By BRUCE DENNILL
I should never have taken the milkshake.
I had just flown business class for the first time, and there was free stuff in the arrivals lounge at Zurich Airport. I had just had a shower in a bathroom named “Chicago”. Others were named “Boston” and “Buenos Aires” (no “Johannesburg” or “Pretoria”, for what it’s worth).
This was a change from losing the bottom half of the two-part plastic toothbrush that comes in the economy class travel pack with the eye mask and the misshapen socks and then trying to brush with the almost complete lack of leverage offered by the remaining stump.
I had the fruit salad. I had a cappuccino. I smelled good. I had drawn a sensible amount of the country’s contrary currency, which I could not spend elsewhere.
There was ten minutes left before the train came and Swiss Railway trains don’t come late, or wait. They’re also not cheap. A glass of wine on the train cost CHF 9,90 (upwards of R100, a problem even if your attitude is “You shouldn’t convert all the time; it’ll just make you nervous”).
So grabbing a foil-topped cup of milkshake and popping it into your carry-on luggage from the plane seems like a good idea for a number of reasons, even if I am approaching 40 and I’m supposed to enjoy things that are bitter and dry – like the people who don’t like milkshakes, presumably.
It was a soft-sided bag, holding a light jersey, a book, an MP3 player and a wad of papers confirming various hotel and travel bookings (and including the train ticket for the journey out of the airport). The milkshake was wedged upright, sort of. The party I was with gathered our many bags and followed the signs downstairs to the concourse.
There was an overwhelming smell of burning and a good deal of smoke in that area. We were told it was from the trains braking at the bottom of the next set of escalators. Perhaps keeping strict schedules involves going faster than you need to for the last portion of the journey and then slamming on anchors at the end of the line.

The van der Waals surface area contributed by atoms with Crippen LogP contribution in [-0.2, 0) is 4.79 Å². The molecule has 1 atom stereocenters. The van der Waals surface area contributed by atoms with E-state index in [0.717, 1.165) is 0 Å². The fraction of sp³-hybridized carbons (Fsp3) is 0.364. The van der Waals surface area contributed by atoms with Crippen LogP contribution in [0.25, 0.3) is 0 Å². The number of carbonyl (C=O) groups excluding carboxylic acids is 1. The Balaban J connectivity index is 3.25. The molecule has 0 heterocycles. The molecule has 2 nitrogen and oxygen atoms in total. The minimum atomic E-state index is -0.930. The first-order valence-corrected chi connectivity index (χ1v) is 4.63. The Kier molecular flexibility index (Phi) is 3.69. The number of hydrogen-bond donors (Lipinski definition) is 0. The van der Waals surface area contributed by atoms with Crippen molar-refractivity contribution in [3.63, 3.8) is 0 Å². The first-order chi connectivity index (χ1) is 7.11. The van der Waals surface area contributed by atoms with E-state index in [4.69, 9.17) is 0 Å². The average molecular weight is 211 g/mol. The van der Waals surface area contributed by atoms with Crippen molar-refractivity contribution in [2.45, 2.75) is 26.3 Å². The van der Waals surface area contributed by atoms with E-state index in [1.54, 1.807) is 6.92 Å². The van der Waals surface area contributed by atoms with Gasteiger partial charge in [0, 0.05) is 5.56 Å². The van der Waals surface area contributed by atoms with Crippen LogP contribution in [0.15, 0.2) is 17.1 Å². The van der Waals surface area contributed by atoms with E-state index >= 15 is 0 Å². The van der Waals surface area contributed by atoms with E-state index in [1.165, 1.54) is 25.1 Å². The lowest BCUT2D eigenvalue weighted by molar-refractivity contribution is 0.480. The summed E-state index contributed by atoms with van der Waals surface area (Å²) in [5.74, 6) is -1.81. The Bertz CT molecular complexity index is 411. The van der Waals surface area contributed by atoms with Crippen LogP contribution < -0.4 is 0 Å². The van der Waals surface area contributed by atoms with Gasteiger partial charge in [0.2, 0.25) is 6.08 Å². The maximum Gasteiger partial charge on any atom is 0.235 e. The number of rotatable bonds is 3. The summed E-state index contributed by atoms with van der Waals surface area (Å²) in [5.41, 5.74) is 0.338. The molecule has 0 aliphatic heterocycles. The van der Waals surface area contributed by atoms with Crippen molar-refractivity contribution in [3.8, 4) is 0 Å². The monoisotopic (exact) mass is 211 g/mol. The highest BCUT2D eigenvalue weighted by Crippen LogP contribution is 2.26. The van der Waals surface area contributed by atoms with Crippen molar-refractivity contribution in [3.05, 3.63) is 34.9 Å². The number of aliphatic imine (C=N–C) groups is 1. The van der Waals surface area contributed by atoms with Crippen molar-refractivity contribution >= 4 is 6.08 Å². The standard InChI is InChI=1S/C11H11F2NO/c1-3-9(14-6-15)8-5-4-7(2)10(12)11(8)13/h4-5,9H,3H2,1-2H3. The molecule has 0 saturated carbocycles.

Smoke is distracting. It’s always unexpected, unless you lit what is burning yourself. It demands your attention. It takes that attention off your hand luggage, which is balanced across the top of your suitcase. It guarantees you don’t see your fellow traveller bustling past, knocking that bag to the floor. And it means that, when you do notice that the bag has fallen to the floor, you don’t react as though it’s an issue, because all that’s in it is a light jersey, a book, an MP3 player and a wad of papers confirming various hotel and travel bookings (including the train ticket for the journey out of the airport).
So it’s concerning when, having established which platform you’re aiming for, and with only two minutes’ grace before the train arrives, you pick up your hand luggage and notice a stream of white liquid dripping out of the corner closest to the ground. Stronger emotions are aroused when you realise that the papers at risk include your passport, and physical expressions of anger become a consideration when the most experienced of your travelling companions says what all the others are thinking: “We’ll just leave you, you know.”
Everything’s sticking together. The train ticket is barely legible. The passport has been spared. The MP3 player has not.
I spend my first half an hour beyond the airport limits locked in the bathroom, using half of the carriage’s daily allotment of toilet paper mopping documents, lining the bag with the Wall Street Journal I’d been given on the plane and trying to sponge moisture out of the various plug sockets on the MP3 player.
Leave Him Behind redeemed herself to some degree by producing from somewhere a toothpick that made it possible to reset the device, which made it think it was working for a little bit. Dave Grohl bellowed out the chorus of Arlandria and made me smile. I hadn’t lost the soundtrack to my trip; just the use of a sweatshirt and the possibility of not feeling sticky for the rest of the day.
I turned off the MP3 player to save the battery and to chat to my fellow travellers; catch up on what I’d missed in that half-hour I was crouched over a tiny sink, cleaning up my life.
That machine never worked again.
I should never have taken the milkshake.